Apologies if this has already been asked. I seem to be getting a sharp decrease in mpg during the winter months. I have heard that fuel retailers put an additive into diesel during cold periods to reduce the likelihood of it freezing??
Does anyone know if there is any truth to this and, if so, would it cause a decline in fuel economy?
Im not sure about the additive theory, but it's more probable that it's the colder weather and darker nights, engines take longer to warm up, lights are on earlier and also its more tempting to use the car for shorter trips during this period too. Also we use the air con more to demist steamy windows in the damp weather too. My last tank was my worse since buying the car with just under 60 MPG, im sure the weather is to blame!
Tire pressure will also drop with colder weather. So there are plenty of negatives that can affect the fuel mileage. A winter blend could be one of those negatives, but teasing out how negative from the rest would be difficult.
Look at it this way, better slightly worse fuel economy than getting stuck away from home from gelled fuel.
Yes tyre pressures, tyres will expand and contract more so check pressures, I checked mine on the weekend and they had dropped a fraction, only about 5% but over time, that would keep dropping.
Well actually the tyres will expand less - due to the lower temps (and likewise will therefore contract less too) , and unless you have a leak (very possible with alloy rims - in particular old ones (won't be your problem !)) the pressure will not keep dropping ... unless of course the temperature just keeps on dropping ..... in which case we all have bigger things to worry about !
Well I meant the tyres will expand and contract more as the difference in daytime/nightime temperatures will be greater in the Winter, than in the summer months when the temperature only drops a few degrees during the night.
To provide an actual answer to this question, YES, there are different formulations of diesel fuel for the winter and summer just like gasoline/petrol. A quick google search will net you far more than you care to know.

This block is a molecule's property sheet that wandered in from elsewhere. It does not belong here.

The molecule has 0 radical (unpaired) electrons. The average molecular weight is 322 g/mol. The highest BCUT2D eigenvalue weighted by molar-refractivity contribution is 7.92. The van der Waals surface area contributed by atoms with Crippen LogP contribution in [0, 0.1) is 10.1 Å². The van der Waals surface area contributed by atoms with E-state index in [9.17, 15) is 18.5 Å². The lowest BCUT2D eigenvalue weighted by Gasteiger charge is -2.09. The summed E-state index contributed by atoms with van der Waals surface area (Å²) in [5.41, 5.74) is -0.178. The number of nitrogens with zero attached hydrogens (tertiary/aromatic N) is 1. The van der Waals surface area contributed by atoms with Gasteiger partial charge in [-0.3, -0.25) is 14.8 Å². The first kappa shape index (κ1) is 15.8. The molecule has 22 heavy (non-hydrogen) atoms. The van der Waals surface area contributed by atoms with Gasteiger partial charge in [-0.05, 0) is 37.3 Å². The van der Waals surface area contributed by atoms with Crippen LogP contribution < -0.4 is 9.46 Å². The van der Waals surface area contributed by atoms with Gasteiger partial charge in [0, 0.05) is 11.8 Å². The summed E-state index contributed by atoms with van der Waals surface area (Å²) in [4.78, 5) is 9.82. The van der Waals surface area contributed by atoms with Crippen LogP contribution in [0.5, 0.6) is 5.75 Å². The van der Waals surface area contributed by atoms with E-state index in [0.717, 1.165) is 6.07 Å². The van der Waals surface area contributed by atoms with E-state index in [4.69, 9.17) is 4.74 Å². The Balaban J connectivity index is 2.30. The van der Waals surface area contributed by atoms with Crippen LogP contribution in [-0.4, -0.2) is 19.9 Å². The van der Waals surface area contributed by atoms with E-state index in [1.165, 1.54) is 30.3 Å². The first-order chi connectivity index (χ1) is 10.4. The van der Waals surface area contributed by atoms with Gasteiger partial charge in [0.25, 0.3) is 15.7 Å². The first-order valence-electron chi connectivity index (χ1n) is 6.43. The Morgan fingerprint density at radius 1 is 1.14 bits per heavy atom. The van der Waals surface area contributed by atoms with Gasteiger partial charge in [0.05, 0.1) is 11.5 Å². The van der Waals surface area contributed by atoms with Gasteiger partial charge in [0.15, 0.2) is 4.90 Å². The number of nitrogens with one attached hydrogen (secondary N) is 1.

Driving a diesel, I find it takes longer to warm up, and short trips just kill mileage. Solution, take the long way to your job/store/gym, or whatever. The few extra miles/minutes on each trip won't really cost that much, and you'll enjoy driving a warm car knowing your engine will appreciate it and will return better mileage to boot. Of course, being retired allows me to do this (maybe you can't) but you should warm up the oil at least weekly to avoid problems further on. Once warm, a few extra miles per trip doesn't really cost that much!
Yes a winter blend diesel will drop mpg. The tire pressure and longer engine warm up times also. I use a winter grill block on my 2011 Golf TDI. This gets the coolant up to temperature faster on a stone cold engine.
For sure, in Canada you get more colder days than we do in North Carolina, so a grill block would be very useful. Our temps seldom drop to single digits here so a block might cause overheating after a few miles, and would be beneficial only a few times a year. I see a drop of only a couple of mpg during our coldest months (Dec-Mar), so I just add a few extra miles to my short trips during those times. The car thanks me for it, and I usually have the time. The colder intake air rewards me with "crisper" engine performance from the denser air, so I get a good feeling by doing this. I'm not sure how long we get "winter blend" fuels this far south, so you might take a bigger hit up there in winter land. Our "hit" comes during our hot summer months where the A/C runs non-stop from May to October. We enjoy visiting your country, and your beautiful scenery. Have you been to NC? Golfing? Come on down, the weather's great!